“Given the times we live in, perhaps it might be appropriate for me to speak about the leadership transition that has been foisted upon us Malaysians.I say ‘foisted’ because neither me nor anyone in this room had any role or say in the choice of the person who will lead Malaysia next. We were mere bystanders in a political chess game. And yet the transition is a subject of great consequence to the nation, one I would say is of great national interest.
It is an undeniable truth that the average Malaysian is anxious about the anticipated transition. Many would prefer it did not happen.
A prime minister must have the confidence of the majority of the rakyat. In order for this to be the case, his integrity must be beyond question; not only must he be such a person character, he must be seen to be such a person. The office of prime minister is one of great trust, he who holds that office cradles the nation in his palms.
For this to be the case, there cannot be anything in the mind of the greater public that, correctly or otherwise, associates him with matters of criminality, wrongful action, improper conduct or abuses of power. In short, he must be beyond reproach in his dealings both official and private.
Without intending any accusation, it is regrettable that in the collective mind of the rakyat, Najib is not such a person. If a referendum were to be conducted on the subject or if the prime minister was to be elected directly by the rakyat, I do not think Najib would succeed. The reason for this is obvious: the rakyat has doubts, fuelled by the unanswered allegations against him and his unwillingness to confront these allegations.
With all of this, and more, how are we not to feel anxious? How are we to sleep peacefully at night? I know that I cannot. The situation is desperate and the air is pregnant with tension. We need the state of affairs to be resolved in a way that is in the best interests of the nation and the rakyat.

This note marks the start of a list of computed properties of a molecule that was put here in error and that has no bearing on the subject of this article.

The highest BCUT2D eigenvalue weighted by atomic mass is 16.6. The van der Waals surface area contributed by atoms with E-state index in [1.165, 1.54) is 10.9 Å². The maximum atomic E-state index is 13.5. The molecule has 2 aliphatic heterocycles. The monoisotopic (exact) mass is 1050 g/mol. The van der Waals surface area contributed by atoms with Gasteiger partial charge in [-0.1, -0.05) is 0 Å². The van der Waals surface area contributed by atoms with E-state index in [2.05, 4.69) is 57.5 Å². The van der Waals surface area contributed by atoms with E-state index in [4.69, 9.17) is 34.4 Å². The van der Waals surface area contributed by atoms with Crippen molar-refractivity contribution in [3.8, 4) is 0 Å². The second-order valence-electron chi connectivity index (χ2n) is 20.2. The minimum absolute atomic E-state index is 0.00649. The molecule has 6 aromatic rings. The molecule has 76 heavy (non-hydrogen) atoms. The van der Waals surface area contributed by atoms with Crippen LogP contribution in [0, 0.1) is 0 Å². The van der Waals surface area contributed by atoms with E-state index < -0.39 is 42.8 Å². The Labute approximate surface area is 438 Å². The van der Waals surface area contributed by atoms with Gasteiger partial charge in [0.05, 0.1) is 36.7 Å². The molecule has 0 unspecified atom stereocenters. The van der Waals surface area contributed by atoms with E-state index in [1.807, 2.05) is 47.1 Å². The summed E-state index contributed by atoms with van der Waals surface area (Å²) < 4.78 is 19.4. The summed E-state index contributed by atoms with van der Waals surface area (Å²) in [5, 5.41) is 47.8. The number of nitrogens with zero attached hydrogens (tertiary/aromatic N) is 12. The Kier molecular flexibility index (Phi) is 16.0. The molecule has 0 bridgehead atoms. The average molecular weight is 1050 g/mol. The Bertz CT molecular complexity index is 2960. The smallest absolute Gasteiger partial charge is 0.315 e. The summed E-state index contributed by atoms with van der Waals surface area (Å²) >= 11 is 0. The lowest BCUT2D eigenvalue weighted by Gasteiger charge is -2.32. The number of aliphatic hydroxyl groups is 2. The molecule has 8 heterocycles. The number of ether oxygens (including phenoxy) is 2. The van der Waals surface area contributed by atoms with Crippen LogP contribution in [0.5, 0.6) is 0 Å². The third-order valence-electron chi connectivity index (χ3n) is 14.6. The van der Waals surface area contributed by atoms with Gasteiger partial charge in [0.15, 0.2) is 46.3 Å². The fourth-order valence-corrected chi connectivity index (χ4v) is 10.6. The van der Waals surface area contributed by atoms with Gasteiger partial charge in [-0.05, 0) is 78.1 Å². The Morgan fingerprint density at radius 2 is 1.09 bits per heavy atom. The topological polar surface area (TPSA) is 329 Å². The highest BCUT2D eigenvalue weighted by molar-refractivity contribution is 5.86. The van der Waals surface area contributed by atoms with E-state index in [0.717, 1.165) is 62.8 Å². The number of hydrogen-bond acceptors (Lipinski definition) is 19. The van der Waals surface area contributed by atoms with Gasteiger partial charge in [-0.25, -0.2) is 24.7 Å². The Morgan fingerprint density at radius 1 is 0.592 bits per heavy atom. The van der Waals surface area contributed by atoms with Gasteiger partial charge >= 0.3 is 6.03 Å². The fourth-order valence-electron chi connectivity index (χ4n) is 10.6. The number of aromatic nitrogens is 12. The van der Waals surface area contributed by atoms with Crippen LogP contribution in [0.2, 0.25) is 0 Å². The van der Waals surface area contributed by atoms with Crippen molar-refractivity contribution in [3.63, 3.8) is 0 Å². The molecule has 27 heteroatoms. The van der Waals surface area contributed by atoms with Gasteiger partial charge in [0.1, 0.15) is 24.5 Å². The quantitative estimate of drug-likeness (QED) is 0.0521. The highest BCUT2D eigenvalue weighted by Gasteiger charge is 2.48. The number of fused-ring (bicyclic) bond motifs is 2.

Malaysia needs someone who the rakyat can throw their weight behind without reservation. Someone they can trust and respect. Someone who has no scandal to distract him and thereby gain respect from the international community.
These are difficult times and be prepared for worst times to visit us. Malaysia needs a leader who will unite the country in the face of the adversity. Divided, we are weak. I am loath to say it, but for the reasons I have set out am compelled to say that Najib will most certainly divide us and in doing so, will nudge us closer to the edge.
Some of you may say that all efforts to promote the national interest are at this stage an exercise in futility. If truth be told, I am tempted to slip into cynical hopelessness too. I am fighting the temptation to give up for one simple reason: Malaysia and all that it represents. This is a blessed country, a country too valuable for us to turn our backs on.“
– from a speech given by Datuk Zaid Ibrahim delivered at a weekly luncheon meeting of the Rotary Club of Kuala Lumpur DiRaja on March 18, 2009
the above was taken mostly in context and definitely in order (frost/nixon, anyone?). it echoes what’s in the heart of every malaysian, including mine. i am not one for politics because it disgusts me, but there is no way for me to feign ignorance at what’s going on, there is no way for me to not care.
this is my future. i will be a government servant for at least 10 years. i will probably raise a family here. this matters to me.
it should matter to you too.
it’s true that we can’t choose who our next prime minister will be – well, we had the chance last march, but i guess people weren’t as fed up then as they are now – but at the very least we can continue collecting the evidence and decide for ourselves 4 years down the road if he still deserves the position he so covets.
i am still praying for a better malaysia. for selfish reasons, yes, but valid ones all the same.
*full text here.